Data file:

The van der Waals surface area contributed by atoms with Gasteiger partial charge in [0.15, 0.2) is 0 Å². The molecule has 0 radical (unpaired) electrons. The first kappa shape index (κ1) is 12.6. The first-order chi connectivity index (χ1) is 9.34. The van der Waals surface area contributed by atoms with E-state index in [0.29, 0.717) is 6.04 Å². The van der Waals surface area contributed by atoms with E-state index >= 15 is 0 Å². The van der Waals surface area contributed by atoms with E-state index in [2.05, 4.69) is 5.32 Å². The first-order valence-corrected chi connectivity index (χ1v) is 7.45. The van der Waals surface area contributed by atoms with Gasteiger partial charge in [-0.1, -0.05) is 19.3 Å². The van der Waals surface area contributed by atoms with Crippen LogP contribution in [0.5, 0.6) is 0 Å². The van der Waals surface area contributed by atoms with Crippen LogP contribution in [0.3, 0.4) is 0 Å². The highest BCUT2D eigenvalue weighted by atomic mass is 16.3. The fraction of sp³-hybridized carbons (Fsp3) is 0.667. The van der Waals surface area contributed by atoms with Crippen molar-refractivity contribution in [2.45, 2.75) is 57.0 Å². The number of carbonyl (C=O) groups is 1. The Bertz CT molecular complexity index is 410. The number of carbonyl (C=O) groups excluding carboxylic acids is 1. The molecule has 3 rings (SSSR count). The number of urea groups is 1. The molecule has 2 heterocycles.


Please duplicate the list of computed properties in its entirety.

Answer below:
The van der Waals surface area contributed by atoms with Gasteiger partial charge in [0.15, 0.2) is 0 Å². The molecule has 0 radical (unpaired) electrons. The first kappa shape index (κ1) is 12.6. The first-order chi connectivity index (χ1) is 9.34. The van der Waals surface area contributed by atoms with E-state index in [0.29, 0.717) is 6.04 Å². The van der Waals surface area contributed by atoms with E-state index >= 15 is 0 Å². The van der Waals surface area contributed by atoms with E-state index in [2.05, 4.69) is 5.32 Å². The first-order valence-corrected chi connectivity index (χ1v) is 7.45. The van der Waals surface area contributed by atoms with Gasteiger partial charge in [-0.1, -0.05) is 19.3 Å². The van der Waals surface area contributed by atoms with Crippen LogP contribution in [0.5, 0.6) is 0 Å². The van der Waals surface area contributed by atoms with Crippen LogP contribution in [0.3, 0.4) is 0 Å². The highest BCUT2D eigenvalue weighted by atomic mass is 16.3. The fraction of sp³-hybridized carbons (Fsp3) is 0.667. The van der Waals surface area contributed by atoms with Crippen molar-refractivity contribution in [2.45, 2.75) is 57.0 Å². The number of carbonyl (C=O) groups is 1. The Bertz CT molecular complexity index is 410. The number of carbonyl (C=O) groups excluding carboxylic acids is 1. The molecule has 3 rings (SSSR count). The number of urea groups is 1. The molecule has 2 heterocycles.